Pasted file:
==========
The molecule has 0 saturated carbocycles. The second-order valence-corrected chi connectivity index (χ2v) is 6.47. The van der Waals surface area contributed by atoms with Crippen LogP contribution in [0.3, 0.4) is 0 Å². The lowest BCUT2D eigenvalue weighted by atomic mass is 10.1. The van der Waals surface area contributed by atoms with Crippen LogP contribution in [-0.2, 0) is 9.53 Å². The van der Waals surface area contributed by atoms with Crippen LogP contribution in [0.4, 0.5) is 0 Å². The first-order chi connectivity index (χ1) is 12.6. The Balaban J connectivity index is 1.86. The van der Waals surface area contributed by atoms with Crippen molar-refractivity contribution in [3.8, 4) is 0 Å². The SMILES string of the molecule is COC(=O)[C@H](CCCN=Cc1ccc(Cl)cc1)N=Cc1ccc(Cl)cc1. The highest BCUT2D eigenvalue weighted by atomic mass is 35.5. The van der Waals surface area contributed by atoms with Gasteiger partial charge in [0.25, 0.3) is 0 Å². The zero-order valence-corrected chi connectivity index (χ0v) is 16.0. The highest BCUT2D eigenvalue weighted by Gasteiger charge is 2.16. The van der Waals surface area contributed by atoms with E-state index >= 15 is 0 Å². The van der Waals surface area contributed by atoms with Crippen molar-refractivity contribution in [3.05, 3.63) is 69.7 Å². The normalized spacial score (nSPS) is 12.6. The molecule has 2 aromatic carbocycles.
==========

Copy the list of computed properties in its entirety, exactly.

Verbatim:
The molecule has 0 saturated carbocycles. The second-order valence-corrected chi connectivity index (χ2v) is 6.47. The van der Waals surface area contributed by atoms with Crippen LogP contribution in [0.3, 0.4) is 0 Å². The lowest BCUT2D eigenvalue weighted by atomic mass is 10.1. The van der Waals surface area contributed by atoms with Crippen LogP contribution in [-0.2, 0) is 9.53 Å². The van der Waals surface area contributed by atoms with Crippen LogP contribution in [0.4, 0.5) is 0 Å². The first-order chi connectivity index (χ1) is 12.6. The Balaban J connectivity index is 1.86. The van der Waals surface area contributed by atoms with Crippen molar-refractivity contribution in [3.8, 4) is 0 Å². The SMILES string of the molecule is COC(=O)[C@H](CCCN=Cc1ccc(Cl)cc1)N=Cc1ccc(Cl)cc1. The highest BCUT2D eigenvalue weighted by atomic mass is 35.5. The van der Waals surface area contributed by atoms with Gasteiger partial charge in [0.25, 0.3) is 0 Å². The zero-order valence-corrected chi connectivity index (χ0v) is 16.0. The highest BCUT2D eigenvalue weighted by Gasteiger charge is 2.16. The van der Waals surface area contributed by atoms with E-state index >= 15 is 0 Å². The van der Waals surface area contributed by atoms with Crippen molar-refractivity contribution in [3.05, 3.63) is 69.7 Å². The normalized spacial score (nSPS) is 12.6. The molecule has 2 aromatic carbocycles.